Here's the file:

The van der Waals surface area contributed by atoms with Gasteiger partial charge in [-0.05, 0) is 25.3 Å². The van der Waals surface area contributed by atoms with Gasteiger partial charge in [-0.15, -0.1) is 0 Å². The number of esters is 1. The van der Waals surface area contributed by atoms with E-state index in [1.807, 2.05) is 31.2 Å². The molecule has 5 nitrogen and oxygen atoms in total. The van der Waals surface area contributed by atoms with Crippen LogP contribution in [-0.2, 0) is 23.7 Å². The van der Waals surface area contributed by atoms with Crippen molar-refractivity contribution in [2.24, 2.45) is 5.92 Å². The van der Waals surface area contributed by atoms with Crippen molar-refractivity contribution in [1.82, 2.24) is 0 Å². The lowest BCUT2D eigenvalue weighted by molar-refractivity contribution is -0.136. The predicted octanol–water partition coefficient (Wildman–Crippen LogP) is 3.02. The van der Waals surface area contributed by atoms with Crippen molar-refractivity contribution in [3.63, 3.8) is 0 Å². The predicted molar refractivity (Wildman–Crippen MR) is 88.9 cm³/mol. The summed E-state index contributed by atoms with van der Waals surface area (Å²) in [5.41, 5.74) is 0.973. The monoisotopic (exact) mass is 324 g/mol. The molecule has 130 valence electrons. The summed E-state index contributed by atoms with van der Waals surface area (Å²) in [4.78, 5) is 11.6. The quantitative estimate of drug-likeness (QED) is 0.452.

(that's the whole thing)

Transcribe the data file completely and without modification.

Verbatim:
The van der Waals surface area contributed by atoms with Gasteiger partial charge in [-0.05, 0) is 25.3 Å². The van der Waals surface area contributed by atoms with Gasteiger partial charge in [-0.15, -0.1) is 0 Å². The number of esters is 1. The van der Waals surface area contributed by atoms with E-state index in [1.807, 2.05) is 31.2 Å². The molecule has 5 nitrogen and oxygen atoms in total. The van der Waals surface area contributed by atoms with Crippen LogP contribution in [-0.2, 0) is 23.7 Å². The van der Waals surface area contributed by atoms with Crippen molar-refractivity contribution in [2.24, 2.45) is 5.92 Å². The van der Waals surface area contributed by atoms with Crippen molar-refractivity contribution in [1.82, 2.24) is 0 Å². The lowest BCUT2D eigenvalue weighted by molar-refractivity contribution is -0.136. The predicted octanol–water partition coefficient (Wildman–Crippen LogP) is 3.02. The van der Waals surface area contributed by atoms with Crippen molar-refractivity contribution in [3.63, 3.8) is 0 Å². The predicted molar refractivity (Wildman–Crippen MR) is 88.9 cm³/mol. The summed E-state index contributed by atoms with van der Waals surface area (Å²) in [5.41, 5.74) is 0.973. The monoisotopic (exact) mass is 324 g/mol. The molecule has 130 valence electrons. The summed E-state index contributed by atoms with van der Waals surface area (Å²) in [4.78, 5) is 11.6. The quantitative estimate of drug-likeness (QED) is 0.452.